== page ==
Wildfires ravaging California as Gov. Newsom declares state of emergency

San Ramon and East Bay have been affected by hazardous air quality from blazes


Jake Gerbracht

Smoke from the fires have covered skies like fog.

Sabrina Contreras, Co Managing Editor

California’s fire season unfortunately got a head start this year thanks to an extreme heat wave and unseasonal thunderstorms. 

Around 12,000 dry lightning strikes struck over a 72 hour period starting Aug. 15, causing fires to spark up all over the Bay Area and throughout Northern California. 

There are 625 wildfires burning through the state, leaving over 1.4 million acres of land destroyed. Over 14,000 firefighters have been deployed, but California is still struggling to contain the flames, according to the live update given by Gov. Gavin Newsom on Monday, available on YouTube. 

Newsom declared a state of emergency due to the ravaging fires amid the heatwave on Aug. 18. 

“Just a week ago I announced that we are struggling to address the needs of suppressing some 376 fires in the state, that number has grown to about 625 fires in the state of California,” Newsom said during the live update.

The LNU lightning complex in Sonoma, Napa, and Solano counties is the third largest fire so far reported in modern California history, Gavin said. The fire has been active for six days, burning through more than 350,000 acres of land, according to Cal Fire. About 22 percent of the fire has been contained so far. 

The SCU lightning complex is the second largest fire recorded in state history, burning over 360,000 acres of land in the past five days in Santa Clara, Alameda, and Stanislaus counties. About 10 percent of it has been contained.

The CZU lightning complex in Santa Cruz and San Mateo counties also has burned through 78,000 acres of land over the course of six days as well. This complex is 13 percent contained. 

Cal High alumnus Ryan Walters, who graduated in 2012, is now fighting to contain the CZU lightning complex with Cal Fire. 

“[Santa Cruz County] has very unique challenges with its steep rugged terrain and densely populated mountain towns,” Walters said. “The fire is burning in a very remote area which only provides us the opportunity to contain it when it gets closer to town and local roads.” 

More than 119,000 people have had to flee their homes to evacuation shelters, sparking concern about the spread of coronavirus. 

“Our biggest priority is to evacuate the citizens who haven’t already and to protect all the structures we can as the fire burns through the town,” Walters said.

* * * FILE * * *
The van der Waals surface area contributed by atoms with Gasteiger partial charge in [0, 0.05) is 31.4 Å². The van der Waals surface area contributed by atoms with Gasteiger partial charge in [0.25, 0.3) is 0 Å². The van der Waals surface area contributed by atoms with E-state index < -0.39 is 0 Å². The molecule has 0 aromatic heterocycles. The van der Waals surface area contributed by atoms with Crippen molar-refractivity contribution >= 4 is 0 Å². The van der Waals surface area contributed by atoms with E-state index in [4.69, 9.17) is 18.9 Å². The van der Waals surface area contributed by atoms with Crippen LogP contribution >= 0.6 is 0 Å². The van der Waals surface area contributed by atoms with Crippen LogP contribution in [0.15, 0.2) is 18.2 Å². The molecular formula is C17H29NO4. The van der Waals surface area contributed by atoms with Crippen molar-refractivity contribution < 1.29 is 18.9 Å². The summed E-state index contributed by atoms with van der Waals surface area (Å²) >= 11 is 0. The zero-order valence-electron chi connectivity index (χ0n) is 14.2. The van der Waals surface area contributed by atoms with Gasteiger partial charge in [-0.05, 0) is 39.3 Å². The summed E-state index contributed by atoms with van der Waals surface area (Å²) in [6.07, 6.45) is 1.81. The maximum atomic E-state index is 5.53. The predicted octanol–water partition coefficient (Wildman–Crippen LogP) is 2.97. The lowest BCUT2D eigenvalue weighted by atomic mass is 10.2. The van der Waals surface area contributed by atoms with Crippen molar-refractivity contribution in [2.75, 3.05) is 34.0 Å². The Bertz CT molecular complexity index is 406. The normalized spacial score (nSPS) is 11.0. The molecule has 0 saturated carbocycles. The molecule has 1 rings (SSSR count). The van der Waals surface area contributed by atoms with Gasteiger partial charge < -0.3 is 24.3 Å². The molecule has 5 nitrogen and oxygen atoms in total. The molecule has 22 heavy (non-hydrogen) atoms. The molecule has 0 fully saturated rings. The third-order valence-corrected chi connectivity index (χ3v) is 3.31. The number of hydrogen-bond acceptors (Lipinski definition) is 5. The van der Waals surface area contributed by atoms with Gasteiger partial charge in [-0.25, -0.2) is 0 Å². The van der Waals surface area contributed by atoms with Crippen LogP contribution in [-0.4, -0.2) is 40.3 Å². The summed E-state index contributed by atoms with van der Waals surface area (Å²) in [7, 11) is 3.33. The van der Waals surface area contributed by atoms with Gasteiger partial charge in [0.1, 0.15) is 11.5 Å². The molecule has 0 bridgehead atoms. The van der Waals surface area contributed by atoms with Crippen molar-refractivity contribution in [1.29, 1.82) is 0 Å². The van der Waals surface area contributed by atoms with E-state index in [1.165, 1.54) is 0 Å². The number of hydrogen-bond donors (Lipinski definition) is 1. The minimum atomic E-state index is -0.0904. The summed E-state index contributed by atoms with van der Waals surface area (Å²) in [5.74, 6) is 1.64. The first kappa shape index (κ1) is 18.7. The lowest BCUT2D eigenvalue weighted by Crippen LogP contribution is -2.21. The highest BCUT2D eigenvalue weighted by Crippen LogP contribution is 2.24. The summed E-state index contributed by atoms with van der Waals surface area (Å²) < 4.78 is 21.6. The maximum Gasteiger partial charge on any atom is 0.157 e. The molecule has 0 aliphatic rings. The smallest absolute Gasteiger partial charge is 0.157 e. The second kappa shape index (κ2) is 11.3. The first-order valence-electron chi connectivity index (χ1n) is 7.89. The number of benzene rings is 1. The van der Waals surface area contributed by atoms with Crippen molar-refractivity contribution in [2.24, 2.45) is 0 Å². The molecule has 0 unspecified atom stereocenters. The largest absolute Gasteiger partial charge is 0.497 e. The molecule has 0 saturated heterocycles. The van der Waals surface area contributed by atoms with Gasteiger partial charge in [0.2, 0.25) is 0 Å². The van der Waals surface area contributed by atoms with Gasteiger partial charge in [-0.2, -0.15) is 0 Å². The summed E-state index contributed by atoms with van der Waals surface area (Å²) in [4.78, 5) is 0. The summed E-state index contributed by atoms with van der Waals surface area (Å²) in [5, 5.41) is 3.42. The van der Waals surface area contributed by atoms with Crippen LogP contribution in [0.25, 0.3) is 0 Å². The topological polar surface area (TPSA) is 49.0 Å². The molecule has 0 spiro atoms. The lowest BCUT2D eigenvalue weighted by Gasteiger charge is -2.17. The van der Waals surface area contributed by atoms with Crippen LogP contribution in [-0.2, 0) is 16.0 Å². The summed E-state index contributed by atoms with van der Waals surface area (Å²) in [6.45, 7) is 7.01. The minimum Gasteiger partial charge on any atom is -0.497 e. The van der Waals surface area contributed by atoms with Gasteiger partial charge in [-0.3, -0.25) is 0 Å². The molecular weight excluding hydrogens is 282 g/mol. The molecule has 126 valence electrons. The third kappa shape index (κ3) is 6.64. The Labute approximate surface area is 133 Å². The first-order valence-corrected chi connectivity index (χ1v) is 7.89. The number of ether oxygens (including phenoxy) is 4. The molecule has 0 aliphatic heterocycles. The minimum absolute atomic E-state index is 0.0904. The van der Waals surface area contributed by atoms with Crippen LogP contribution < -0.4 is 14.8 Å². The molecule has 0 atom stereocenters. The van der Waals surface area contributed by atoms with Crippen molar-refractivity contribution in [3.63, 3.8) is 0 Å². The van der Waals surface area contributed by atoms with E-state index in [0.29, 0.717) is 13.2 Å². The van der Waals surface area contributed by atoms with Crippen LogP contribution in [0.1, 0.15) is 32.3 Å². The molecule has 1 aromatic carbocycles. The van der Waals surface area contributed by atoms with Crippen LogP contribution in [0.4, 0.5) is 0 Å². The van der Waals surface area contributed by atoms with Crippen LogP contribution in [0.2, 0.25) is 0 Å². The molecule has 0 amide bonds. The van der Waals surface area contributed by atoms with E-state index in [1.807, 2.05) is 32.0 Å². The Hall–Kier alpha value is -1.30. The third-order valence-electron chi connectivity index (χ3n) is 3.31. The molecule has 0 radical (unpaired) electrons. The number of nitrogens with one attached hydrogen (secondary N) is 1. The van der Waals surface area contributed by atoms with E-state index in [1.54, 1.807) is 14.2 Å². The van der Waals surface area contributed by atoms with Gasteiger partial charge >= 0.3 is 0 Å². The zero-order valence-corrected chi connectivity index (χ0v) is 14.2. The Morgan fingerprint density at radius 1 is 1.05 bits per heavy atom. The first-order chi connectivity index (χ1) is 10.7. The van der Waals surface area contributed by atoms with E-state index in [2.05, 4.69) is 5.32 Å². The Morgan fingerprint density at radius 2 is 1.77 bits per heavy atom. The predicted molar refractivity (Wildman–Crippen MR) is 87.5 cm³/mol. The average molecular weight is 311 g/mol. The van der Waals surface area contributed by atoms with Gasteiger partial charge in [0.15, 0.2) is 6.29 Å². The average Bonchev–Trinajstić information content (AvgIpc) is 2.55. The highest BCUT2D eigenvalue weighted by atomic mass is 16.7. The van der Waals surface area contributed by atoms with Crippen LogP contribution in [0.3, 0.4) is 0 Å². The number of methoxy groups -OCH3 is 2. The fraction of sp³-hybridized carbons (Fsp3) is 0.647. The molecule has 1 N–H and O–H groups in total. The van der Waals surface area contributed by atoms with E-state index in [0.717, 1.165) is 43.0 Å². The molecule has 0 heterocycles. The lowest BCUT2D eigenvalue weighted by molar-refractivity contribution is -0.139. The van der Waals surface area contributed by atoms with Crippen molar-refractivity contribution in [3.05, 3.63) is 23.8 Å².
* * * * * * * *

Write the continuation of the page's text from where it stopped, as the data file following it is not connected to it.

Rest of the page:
He along with his fellow firefighters are having to battle the fires in 24 hour shifts, keeping them away from their families and friends while putting themselves in harm’s way.

A big struggle we have been facing is deciding which homes we can safely attempt to save. We simply don’t have enough resources to save every house in the affected area.”

— Ryan Walters

There have been seven fatalities, one of whom was a pilot flying a helicopter in the midst of all the smoke in hopes of helping suppress the fire. 

“When we talk about bravery we talk about the bravery of men and women putting themselves not first, but putting you first, your life first,” Newsom said after addressing the fatalities during his live statement on YouTube. 

More than 12,000 reported structures have been destroyed, but according to Newsom it’s safe to say that that number is significantly higher. 

Newsom also addressed the nationwide help that California is receiving. He said 10 states have already donated resources and personnel. President Trump has approved a Presidential Major Disaster Declaration to support the state, providing resources and more flexibility of the spread of resources throughout the counties.

San Ramon has also faced a fire of its own, bringing the air quality index (AQI) to hazardous levels as high as 387 on Sunday, according to AirNow.gov.

A vegetation fire sparked Sunday near Wildhorse Drive and Derby Drive in San Ramon worsened the already unhealthy air quality in San Ramon, according to PulsePoint.org, a non-profit that works on keeping citizens informed of surrounding emergency situations.

“I checked the air quality [Sunday] morning around 11 to see if it was healthy to walk my two dogs, and [AQI] was 86 which I thought was healthy enough,” Cal High freshman Cole Fokas said. 

By the end of Fokas’ walk, the AQI was at 158, almost double the amount it was at the start.

“It didn’t smell like smoke at all and it was fairly clear when I started the walk, and then by the time I got home, it was the smokiest I had ever seen it and you could smell it everywhere,”  Fokas said. 

The AQI in San Ramon and the surrounding East Bay has continued to stay at an unhealthy level since then, giving the smoky skies an eerie orange glow. 

With all the fires rampaging through the state, it’s important to address the progress that is being made. 

“We are making progress everyday,” Walter said. “As long as the weather cooperates with us we will continue to improve the containment lines.”